Revisiting BYOG: Bring Your Own Gene
by Merry Youle
This image, that accompanied the original BYOG
post, is a 17th century illustration of the Copernican
model of a heliocentric universe. Source.
For this, my last post as co-blogger, I chose to loop back to my very first post about my favorites among the many Small Things, the phages. That was BYOG: Bring Your Own Gene, published in March of 2008, recounting what was at the time a totally new story for me. Amazing! Those ingenious cyanophages brought along genes to keep the energy flowing for phage replication by maintaining active photosynthesis in their doomed cyanobacterial host.
The story back then was rather straightforward. The focus was on the genes that encode the two proteins at the core of photosystem II, D1, and D2, both proteins being subjected to photodamage. D1 in particular has an especially high turnover rate. The notion was that when the phage shuts down host protein synthesis, damaged D1 would not be replaced, photosynthesis would decline, and this would impact phage replication. Made sense.
Indeed, it was a good story. It had begun back in 2003 with the first report of photosynthesis genes encoded by a phage. That was followed in 2005 by a paper showing that these genes are actually expressed and translated into proteins during infection. By 2007 more such “host genes” had been identified in various phage genomes. Increasingly it was realized that these genes, though not essential for phage replication in the lab, provided fitness benefits to the phage. They were given the name auxiliary metabolic genes (with the acronym AMG). Since then, the array of AMGs has grown and includes genes involved in phosphate acquisition, nucleotide metabolism, and cytoskeletal construction (soon to be discussed on STC), as well as numerous genes involved in photosynthesis.
And we’ve not reached the last chapter yet, not even for the cyanophages. A 2011 paper demonstrates that cyanophage manipulation of host photosynthesis is far more sophisticated than simply making more of the D1 and D2 proteins. In cyanobacteria, such as Prochlorococcus, during the day the energy (ATP) and reducing power (NADPH) generated by photosynthesis are used by RuBisCO and the other enzymes in the Calvin cycle to “fix” carbon. At night, carbon (in the form of glucose-6-phosphate) is routed through the pentose phosphate pathway where it is used to generate, among other things, ribose-5-phosphate and NADPH, both of which are needed for nucleotide synthesis. These two pathways are tightly controlled; transcription of the genes involved occurs at specific times in the daily light-dark cycle. One gene that is expressed in the evening encodes the protein CP12, an inhibitor that blocks the Calvin cycle at night.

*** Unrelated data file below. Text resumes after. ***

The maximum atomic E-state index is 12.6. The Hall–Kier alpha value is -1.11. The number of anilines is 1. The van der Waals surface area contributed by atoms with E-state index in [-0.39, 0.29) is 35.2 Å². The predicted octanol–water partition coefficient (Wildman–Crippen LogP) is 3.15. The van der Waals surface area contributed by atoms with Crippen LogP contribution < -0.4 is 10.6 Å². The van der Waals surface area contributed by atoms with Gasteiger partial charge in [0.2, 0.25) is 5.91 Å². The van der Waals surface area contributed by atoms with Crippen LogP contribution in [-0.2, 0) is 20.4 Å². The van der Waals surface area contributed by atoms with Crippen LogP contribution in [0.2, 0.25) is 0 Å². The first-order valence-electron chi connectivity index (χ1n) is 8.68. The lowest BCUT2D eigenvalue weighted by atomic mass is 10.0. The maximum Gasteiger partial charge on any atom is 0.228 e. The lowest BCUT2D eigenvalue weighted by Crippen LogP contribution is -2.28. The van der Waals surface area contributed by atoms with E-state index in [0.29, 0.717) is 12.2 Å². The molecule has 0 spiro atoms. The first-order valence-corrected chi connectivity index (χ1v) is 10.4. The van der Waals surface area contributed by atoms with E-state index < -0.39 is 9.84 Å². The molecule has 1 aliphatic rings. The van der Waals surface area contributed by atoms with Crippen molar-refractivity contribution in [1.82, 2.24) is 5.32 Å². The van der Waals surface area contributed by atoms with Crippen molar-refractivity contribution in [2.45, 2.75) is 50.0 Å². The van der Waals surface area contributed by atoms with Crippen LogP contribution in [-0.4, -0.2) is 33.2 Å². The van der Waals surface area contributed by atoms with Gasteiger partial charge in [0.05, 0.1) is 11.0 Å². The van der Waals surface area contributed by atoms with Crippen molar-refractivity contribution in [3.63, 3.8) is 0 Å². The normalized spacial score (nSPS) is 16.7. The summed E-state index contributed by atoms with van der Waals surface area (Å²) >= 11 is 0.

A cyanophage may not want to fix carbon, but it surely does want to synthesize nucleotides. Thus one would imagine that the phage would benefit by routing the ATP and NADPH produced by the light reactions of photosynthesis away from carbon fixation and into the synthesis of nucleotides for DNA synthesis. This said, it comes as no surprise that cyanophages encode CP12. And the same cyanophages also carry genes for the pentose phosphate pathway and dNTP synthesis. This is not the casual pick-up of genetic cargo and moving it from host to host, but fine-tuned and intricate manipulation of the host metabolism to benefit phage replication. We have come to expect this level of sophistication in eukaryote viruses that have evolved fancy footwork to subvert our immune system, but this is in a lowly phage.
Let the games begin. Source.
And here’s something else phage-related...
As London braced for the summer Olympics, the folks at Nature Reviews Microbiology hosted their own Microbial Olympics, an entertaining and educational happening held at the NRMicro stadium. I had the opportunity to participate by reporting the sprint where, I am happy to say, my beloved phages took the gold medal. Check it out along with the other thrilling competitions here, or click here to download the pdf.